MZ: I don’t really feel that way. I see my code when I watch a user’s app store rating improve after they integrate Instabug and their app store reviews start to be positive. And it feels good to know that my code is running on billions of devices from low-end to high-end and everything in between. The only downside is that even after four years at Instabug, I still can’t explain what I do to my parents or most ordinary people but I’ve gotten used to that.

Do you have any advice for someone who just started working on an SDK?

MZ: Always try to understand how SDKs and libraries work from the inside because at some point you will need to use their features in your SDK. This will teach you a lot of things and give you a lot of ideas about how to improve your code. It will also help you adopt a different mindset and approach to development which you will need if you want to be a good SDK developer.

Ali Abdelfattah - cross-platform team lead

Can you give us a quick run-through of your development experience?

AA: I’ve been fascinated by programming since I was in high school so even though I majored in an unrelated field I picked it up as a hobby. I’ve had a lot of experience developing cross-platform apps as part of a software house. We worked on many apps for well-known companies in different industries. I’ve also had some experience with front-end development and web development in general and .NET frameworks.

What made you get into SDK development?

AA: My first experience with SDK development was when I joined Instabug as a part of the front-end team. Although I didn’t directly work on the SDK at that time, I worked on the Instabug dashboard and had a lot of time to understand how the SDK works.

Then recently our cross-platform had an opening and I felt that, with my experience, I can really be of help there. Plus I’ve always been interested in cross-platform development, so I decided to make the switch.

How is SDK development different from developing apps?

AA: So far, working on Instabug’s cross-platform SDKs has been a thrilling experience. With all the different cross-platform technologies we support and the rate at which they are updated, there is always something new to learn. Obviously, that also has its implications on our development decisions and it can be a pain sometimes, but there’s never a dull day.

The biggest difference I feel is with the update cycles. Web developers can fix a bug and release the fix right away, app developers have to release a new version with the fix and wait for users to update to the latest version. SDK developers have to release a new version, wait for their users to update to the latest version, and then wait for their users to update to the latest version.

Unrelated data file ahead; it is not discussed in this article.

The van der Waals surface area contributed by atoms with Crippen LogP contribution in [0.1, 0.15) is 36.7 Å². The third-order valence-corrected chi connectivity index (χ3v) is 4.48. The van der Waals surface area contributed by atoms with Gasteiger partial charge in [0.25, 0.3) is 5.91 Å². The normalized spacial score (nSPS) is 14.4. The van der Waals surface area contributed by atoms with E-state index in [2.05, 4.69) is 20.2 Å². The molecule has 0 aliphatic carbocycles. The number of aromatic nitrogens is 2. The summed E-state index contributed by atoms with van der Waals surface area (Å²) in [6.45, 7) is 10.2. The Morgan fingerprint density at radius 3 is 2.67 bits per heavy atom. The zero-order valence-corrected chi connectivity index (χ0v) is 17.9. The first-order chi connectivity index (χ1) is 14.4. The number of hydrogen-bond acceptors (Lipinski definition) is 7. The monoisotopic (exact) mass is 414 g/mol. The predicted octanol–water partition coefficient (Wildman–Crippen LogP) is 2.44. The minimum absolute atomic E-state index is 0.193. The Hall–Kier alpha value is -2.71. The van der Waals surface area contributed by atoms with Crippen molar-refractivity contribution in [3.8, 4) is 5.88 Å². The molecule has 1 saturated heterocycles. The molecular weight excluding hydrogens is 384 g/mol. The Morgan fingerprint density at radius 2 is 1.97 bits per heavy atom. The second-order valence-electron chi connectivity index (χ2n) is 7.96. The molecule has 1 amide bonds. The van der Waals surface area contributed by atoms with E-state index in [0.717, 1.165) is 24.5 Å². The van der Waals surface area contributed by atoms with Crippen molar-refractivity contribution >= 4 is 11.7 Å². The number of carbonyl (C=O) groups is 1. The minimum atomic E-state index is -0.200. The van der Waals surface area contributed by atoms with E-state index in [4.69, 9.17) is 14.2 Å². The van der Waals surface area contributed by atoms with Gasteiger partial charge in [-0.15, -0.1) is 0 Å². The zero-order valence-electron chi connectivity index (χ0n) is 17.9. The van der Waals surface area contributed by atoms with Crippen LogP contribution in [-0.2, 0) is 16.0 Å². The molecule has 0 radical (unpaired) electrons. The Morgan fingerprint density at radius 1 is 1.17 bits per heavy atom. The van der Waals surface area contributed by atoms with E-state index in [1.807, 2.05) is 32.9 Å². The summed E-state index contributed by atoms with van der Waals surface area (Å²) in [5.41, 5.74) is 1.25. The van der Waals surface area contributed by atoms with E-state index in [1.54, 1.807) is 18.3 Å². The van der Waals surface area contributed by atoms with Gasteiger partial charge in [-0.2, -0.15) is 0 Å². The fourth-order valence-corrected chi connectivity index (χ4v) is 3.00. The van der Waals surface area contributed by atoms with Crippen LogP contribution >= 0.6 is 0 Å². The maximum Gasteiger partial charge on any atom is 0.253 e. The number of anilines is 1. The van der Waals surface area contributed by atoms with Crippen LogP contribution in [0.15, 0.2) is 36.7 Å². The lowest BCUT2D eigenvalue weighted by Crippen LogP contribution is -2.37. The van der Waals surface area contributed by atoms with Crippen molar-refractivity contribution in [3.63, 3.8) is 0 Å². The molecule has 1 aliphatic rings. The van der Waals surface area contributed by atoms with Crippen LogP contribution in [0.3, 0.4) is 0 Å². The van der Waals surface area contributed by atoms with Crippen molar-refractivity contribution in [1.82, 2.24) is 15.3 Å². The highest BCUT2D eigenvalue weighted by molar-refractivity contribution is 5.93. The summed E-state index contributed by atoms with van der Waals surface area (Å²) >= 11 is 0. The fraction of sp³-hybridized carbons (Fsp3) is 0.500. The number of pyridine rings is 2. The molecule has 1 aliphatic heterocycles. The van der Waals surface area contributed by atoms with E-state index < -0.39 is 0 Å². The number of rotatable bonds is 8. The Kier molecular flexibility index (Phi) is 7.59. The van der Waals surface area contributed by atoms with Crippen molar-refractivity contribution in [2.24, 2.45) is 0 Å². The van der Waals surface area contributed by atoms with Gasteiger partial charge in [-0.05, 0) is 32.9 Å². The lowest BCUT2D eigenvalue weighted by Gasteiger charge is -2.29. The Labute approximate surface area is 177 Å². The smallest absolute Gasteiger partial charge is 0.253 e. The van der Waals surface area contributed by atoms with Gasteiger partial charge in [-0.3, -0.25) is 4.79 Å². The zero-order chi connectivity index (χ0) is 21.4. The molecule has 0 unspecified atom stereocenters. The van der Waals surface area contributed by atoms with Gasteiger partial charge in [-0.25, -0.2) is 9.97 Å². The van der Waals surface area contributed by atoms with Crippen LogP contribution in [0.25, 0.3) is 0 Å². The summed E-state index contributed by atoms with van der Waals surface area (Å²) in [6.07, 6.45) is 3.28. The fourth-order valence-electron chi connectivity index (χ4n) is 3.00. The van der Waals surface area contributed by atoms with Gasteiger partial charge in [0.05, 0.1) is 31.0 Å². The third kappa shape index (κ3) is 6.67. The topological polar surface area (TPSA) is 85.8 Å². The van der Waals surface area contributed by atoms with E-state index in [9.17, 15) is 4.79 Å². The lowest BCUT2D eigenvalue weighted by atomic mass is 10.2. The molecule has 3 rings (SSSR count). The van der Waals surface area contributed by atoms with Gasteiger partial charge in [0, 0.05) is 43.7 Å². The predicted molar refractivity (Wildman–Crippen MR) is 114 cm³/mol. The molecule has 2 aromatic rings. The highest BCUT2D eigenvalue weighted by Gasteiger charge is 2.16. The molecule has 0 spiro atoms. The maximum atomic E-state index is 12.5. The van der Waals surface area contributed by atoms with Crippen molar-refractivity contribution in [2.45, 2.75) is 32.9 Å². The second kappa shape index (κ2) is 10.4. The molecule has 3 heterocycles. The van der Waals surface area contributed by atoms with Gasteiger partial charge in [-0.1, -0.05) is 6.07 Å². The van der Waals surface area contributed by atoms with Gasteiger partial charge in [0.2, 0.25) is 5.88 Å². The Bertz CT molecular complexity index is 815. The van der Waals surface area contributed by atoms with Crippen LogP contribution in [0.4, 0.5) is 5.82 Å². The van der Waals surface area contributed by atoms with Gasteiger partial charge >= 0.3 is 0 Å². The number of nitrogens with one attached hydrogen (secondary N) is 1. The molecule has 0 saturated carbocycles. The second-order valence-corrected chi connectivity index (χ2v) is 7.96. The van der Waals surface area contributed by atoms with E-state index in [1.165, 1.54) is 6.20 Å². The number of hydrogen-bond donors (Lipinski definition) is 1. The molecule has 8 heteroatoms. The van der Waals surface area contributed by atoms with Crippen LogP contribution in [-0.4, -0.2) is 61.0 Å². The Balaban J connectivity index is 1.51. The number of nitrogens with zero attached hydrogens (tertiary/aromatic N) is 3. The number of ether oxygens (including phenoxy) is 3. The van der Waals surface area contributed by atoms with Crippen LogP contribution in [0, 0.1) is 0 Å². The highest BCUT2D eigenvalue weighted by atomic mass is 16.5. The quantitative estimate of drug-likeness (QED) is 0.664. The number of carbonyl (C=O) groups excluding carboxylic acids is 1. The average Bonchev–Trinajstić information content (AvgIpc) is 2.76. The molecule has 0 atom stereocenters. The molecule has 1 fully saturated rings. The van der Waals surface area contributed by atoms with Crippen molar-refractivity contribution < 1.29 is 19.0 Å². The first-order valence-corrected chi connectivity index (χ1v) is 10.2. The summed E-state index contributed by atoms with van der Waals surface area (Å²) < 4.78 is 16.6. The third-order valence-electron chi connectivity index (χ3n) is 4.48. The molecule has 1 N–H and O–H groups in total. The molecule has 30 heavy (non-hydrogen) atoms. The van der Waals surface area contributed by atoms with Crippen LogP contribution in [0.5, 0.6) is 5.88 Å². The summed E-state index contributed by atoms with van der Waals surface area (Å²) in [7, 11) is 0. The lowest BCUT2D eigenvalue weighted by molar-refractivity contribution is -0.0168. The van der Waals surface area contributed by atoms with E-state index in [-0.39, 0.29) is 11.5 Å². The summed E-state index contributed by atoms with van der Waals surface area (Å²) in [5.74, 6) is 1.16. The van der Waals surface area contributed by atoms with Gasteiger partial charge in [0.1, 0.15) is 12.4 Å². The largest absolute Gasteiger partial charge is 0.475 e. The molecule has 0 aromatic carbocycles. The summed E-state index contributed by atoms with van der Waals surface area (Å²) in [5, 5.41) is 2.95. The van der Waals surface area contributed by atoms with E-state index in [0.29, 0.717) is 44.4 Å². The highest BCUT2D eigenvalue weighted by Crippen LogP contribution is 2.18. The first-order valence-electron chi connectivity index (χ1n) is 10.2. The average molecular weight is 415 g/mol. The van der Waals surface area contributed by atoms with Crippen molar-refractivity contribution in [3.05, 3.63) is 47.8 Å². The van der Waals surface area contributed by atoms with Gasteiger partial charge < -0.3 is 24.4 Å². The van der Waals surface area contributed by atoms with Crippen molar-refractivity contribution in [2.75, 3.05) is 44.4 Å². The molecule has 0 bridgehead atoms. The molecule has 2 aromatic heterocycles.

This is very tedious, to say the least, and makes it very important for us to make sure that whatever feature we release will work as intended in all different scenarios and environments.

We’re trying to support a ton of different technologies which obviously has its impact on your development decisions.

How does developing an Android SDK differ from native platforms?

AA: One thing that is specific to cross-platform, is how it makes you dig deeper into how different platforms go about implementing their frameworks. When you’re writing code that is going to be used on multiple platforms, you need a good understanding, not only of the cross-platform technology you are working with but also of the inner workings of the platforms it will be rendered on.

What do you like and dislike about SDK development?

AA: Developing a cross-platform SDK gives me the opportunity to keep up and work with all the new technologies coming out every day. This also makes it feel like you’re working on several different projects and breaks the monotony of working on just one major project all the time.

On the other hand, I miss working with the UI. As a cross-platform SDK developer, we rarely get to work directly with the UI. Although we don’t deal with a lot of UI in our SDK in general, the native SDK teams still do considerably more work on the UI than we do in cross-platform.

But at the same time, I do enjoy the focus that we give to the logic behind our SDK and all the behind-the-scenes work that we do. I like knowing that behind all the SDK’s seemingly simple actions visible to the user there is a whole lot of complexity that they don’t see.

Finally, unlike our native SDKs, our cross-platform SDKs are mostly open-source which gives us a great chance to have more interaction with the developer community. This is my first experience working on an open-source project and so far it had been a very positive one. I just really enjoyed communicating with them and hearing their feedback.

Do you have any advice for someone who just started working on an SDK?

AA: The best advice I can give is to adopt a beginner's mindset. No matter how much experience you have with software development, there's always room to learn new things and grow.